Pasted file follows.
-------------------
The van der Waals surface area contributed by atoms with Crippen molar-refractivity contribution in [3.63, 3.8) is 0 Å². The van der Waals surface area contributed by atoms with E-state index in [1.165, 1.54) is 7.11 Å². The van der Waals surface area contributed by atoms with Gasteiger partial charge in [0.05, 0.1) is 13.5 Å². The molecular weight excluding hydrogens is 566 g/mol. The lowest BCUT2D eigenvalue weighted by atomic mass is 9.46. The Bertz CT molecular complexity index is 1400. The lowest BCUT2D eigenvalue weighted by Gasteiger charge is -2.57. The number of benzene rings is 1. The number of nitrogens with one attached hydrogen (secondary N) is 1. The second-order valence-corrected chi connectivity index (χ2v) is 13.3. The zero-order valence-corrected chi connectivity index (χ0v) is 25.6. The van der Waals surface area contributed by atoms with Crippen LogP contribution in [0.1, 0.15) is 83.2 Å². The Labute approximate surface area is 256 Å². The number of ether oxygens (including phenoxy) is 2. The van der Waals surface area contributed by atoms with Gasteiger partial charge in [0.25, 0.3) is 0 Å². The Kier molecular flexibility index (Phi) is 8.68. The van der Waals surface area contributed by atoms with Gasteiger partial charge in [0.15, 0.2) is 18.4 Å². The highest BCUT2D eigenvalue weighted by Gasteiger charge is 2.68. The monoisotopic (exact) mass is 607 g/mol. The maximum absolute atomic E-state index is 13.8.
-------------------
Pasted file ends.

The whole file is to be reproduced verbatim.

The van der Waals surface area contributed by atoms with Crippen molar-refractivity contribution in [3.63, 3.8) is 0 Å². The van der Waals surface area contributed by atoms with E-state index in [1.165, 1.54) is 7.11 Å². The van der Waals surface area contributed by atoms with Gasteiger partial charge in [0.05, 0.1) is 13.5 Å². The molecular weight excluding hydrogens is 566 g/mol. The lowest BCUT2D eigenvalue weighted by atomic mass is 9.46. The Bertz CT molecular complexity index is 1400. The lowest BCUT2D eigenvalue weighted by Gasteiger charge is -2.57. The number of benzene rings is 1. The number of nitrogens with one attached hydrogen (secondary N) is 1. The second-order valence-corrected chi connectivity index (χ2v) is 13.3. The zero-order valence-corrected chi connectivity index (χ0v) is 25.6. The van der Waals surface area contributed by atoms with Crippen LogP contribution in [0.1, 0.15) is 83.2 Å². The Labute approximate surface area is 256 Å². The number of ether oxygens (including phenoxy) is 2. The van der Waals surface area contributed by atoms with Gasteiger partial charge in [0.25, 0.3) is 0 Å². The Kier molecular flexibility index (Phi) is 8.68. The van der Waals surface area contributed by atoms with Gasteiger partial charge in [0.15, 0.2) is 18.4 Å². The highest BCUT2D eigenvalue weighted by Gasteiger charge is 2.68. The monoisotopic (exact) mass is 607 g/mol. The maximum absolute atomic E-state index is 13.8.